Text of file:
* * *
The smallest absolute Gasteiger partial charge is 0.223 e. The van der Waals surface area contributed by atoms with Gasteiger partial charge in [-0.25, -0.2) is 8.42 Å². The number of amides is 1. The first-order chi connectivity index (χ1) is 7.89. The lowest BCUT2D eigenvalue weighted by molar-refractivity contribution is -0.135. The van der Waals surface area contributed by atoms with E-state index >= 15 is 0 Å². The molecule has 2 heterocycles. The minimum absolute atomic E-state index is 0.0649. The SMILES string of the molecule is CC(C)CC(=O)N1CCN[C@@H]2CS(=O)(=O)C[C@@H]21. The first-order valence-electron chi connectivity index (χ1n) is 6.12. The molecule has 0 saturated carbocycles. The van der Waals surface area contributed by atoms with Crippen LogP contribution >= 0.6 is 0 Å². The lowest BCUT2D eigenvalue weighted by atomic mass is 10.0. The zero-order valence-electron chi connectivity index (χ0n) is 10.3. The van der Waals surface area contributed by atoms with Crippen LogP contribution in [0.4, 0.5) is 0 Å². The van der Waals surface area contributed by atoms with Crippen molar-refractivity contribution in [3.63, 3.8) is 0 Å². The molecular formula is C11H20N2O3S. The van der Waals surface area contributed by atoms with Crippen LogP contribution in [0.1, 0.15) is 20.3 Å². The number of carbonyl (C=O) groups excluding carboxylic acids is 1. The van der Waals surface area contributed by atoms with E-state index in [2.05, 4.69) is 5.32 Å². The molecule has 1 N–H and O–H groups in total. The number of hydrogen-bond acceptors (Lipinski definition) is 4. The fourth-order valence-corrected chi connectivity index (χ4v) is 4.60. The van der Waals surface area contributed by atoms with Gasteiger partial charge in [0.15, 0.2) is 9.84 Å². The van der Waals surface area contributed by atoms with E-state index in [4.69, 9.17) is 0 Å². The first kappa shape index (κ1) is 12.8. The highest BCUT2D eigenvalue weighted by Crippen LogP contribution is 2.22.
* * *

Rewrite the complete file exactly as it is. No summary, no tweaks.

The smallest absolute Gasteiger partial charge is 0.223 e. The van der Waals surface area contributed by atoms with Gasteiger partial charge in [-0.25, -0.2) is 8.42 Å². The number of amides is 1. The first-order chi connectivity index (χ1) is 7.89. The lowest BCUT2D eigenvalue weighted by molar-refractivity contribution is -0.135. The van der Waals surface area contributed by atoms with E-state index >= 15 is 0 Å². The molecule has 2 heterocycles. The minimum absolute atomic E-state index is 0.0649. The SMILES string of the molecule is CC(C)CC(=O)N1CCN[C@@H]2CS(=O)(=O)C[C@@H]21. The first-order valence-electron chi connectivity index (χ1n) is 6.12. The molecule has 0 saturated carbocycles. The van der Waals surface area contributed by atoms with Crippen LogP contribution >= 0.6 is 0 Å². The lowest BCUT2D eigenvalue weighted by atomic mass is 10.0. The zero-order valence-electron chi connectivity index (χ0n) is 10.3. The van der Waals surface area contributed by atoms with Crippen LogP contribution in [0.4, 0.5) is 0 Å². The van der Waals surface area contributed by atoms with Crippen molar-refractivity contribution in [3.63, 3.8) is 0 Å². The molecular formula is C11H20N2O3S. The van der Waals surface area contributed by atoms with Crippen LogP contribution in [0.1, 0.15) is 20.3 Å². The number of carbonyl (C=O) groups excluding carboxylic acids is 1. The van der Waals surface area contributed by atoms with E-state index in [2.05, 4.69) is 5.32 Å². The molecule has 1 N–H and O–H groups in total. The number of hydrogen-bond acceptors (Lipinski definition) is 4. The fourth-order valence-corrected chi connectivity index (χ4v) is 4.60. The van der Waals surface area contributed by atoms with Gasteiger partial charge in [0.15, 0.2) is 9.84 Å². The van der Waals surface area contributed by atoms with E-state index in [4.69, 9.17) is 0 Å². The first kappa shape index (κ1) is 12.8. The highest BCUT2D eigenvalue weighted by Crippen LogP contribution is 2.22.